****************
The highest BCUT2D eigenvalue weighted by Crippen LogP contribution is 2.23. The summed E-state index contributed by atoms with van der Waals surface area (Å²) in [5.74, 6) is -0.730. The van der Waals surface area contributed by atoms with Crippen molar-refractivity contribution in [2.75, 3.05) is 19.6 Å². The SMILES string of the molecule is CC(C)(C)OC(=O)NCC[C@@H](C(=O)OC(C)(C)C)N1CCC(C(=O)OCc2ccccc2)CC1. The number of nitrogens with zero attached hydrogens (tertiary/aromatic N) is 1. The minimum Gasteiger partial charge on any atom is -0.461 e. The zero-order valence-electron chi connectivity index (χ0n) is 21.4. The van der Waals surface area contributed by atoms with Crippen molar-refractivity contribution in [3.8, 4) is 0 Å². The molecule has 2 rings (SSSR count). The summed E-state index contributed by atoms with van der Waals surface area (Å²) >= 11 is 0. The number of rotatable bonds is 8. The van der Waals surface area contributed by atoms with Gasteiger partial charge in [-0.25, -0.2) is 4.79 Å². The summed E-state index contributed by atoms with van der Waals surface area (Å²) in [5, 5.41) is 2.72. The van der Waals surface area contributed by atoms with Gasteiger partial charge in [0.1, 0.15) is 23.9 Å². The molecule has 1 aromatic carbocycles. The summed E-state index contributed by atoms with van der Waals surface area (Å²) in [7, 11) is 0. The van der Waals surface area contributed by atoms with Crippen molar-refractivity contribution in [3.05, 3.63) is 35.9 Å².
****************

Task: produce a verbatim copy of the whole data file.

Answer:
The highest BCUT2D eigenvalue weighted by Crippen LogP contribution is 2.23. The summed E-state index contributed by atoms with van der Waals surface area (Å²) in [5.74, 6) is -0.730. The van der Waals surface area contributed by atoms with Crippen molar-refractivity contribution in [2.75, 3.05) is 19.6 Å². The SMILES string of the molecule is CC(C)(C)OC(=O)NCC[C@@H](C(=O)OC(C)(C)C)N1CCC(C(=O)OCc2ccccc2)CC1. The number of nitrogens with zero attached hydrogens (tertiary/aromatic N) is 1. The minimum Gasteiger partial charge on any atom is -0.461 e. The zero-order valence-electron chi connectivity index (χ0n) is 21.4. The van der Waals surface area contributed by atoms with Crippen molar-refractivity contribution in [3.8, 4) is 0 Å². The molecule has 2 rings (SSSR count). The summed E-state index contributed by atoms with van der Waals surface area (Å²) >= 11 is 0. The number of rotatable bonds is 8. The van der Waals surface area contributed by atoms with Gasteiger partial charge in [-0.25, -0.2) is 4.79 Å². The summed E-state index contributed by atoms with van der Waals surface area (Å²) in [5, 5.41) is 2.72. The van der Waals surface area contributed by atoms with Gasteiger partial charge in [0.1, 0.15) is 23.9 Å². The molecule has 1 aromatic carbocycles. The summed E-state index contributed by atoms with van der Waals surface area (Å²) in [7, 11) is 0. The van der Waals surface area contributed by atoms with Crippen molar-refractivity contribution in [3.05, 3.63) is 35.9 Å².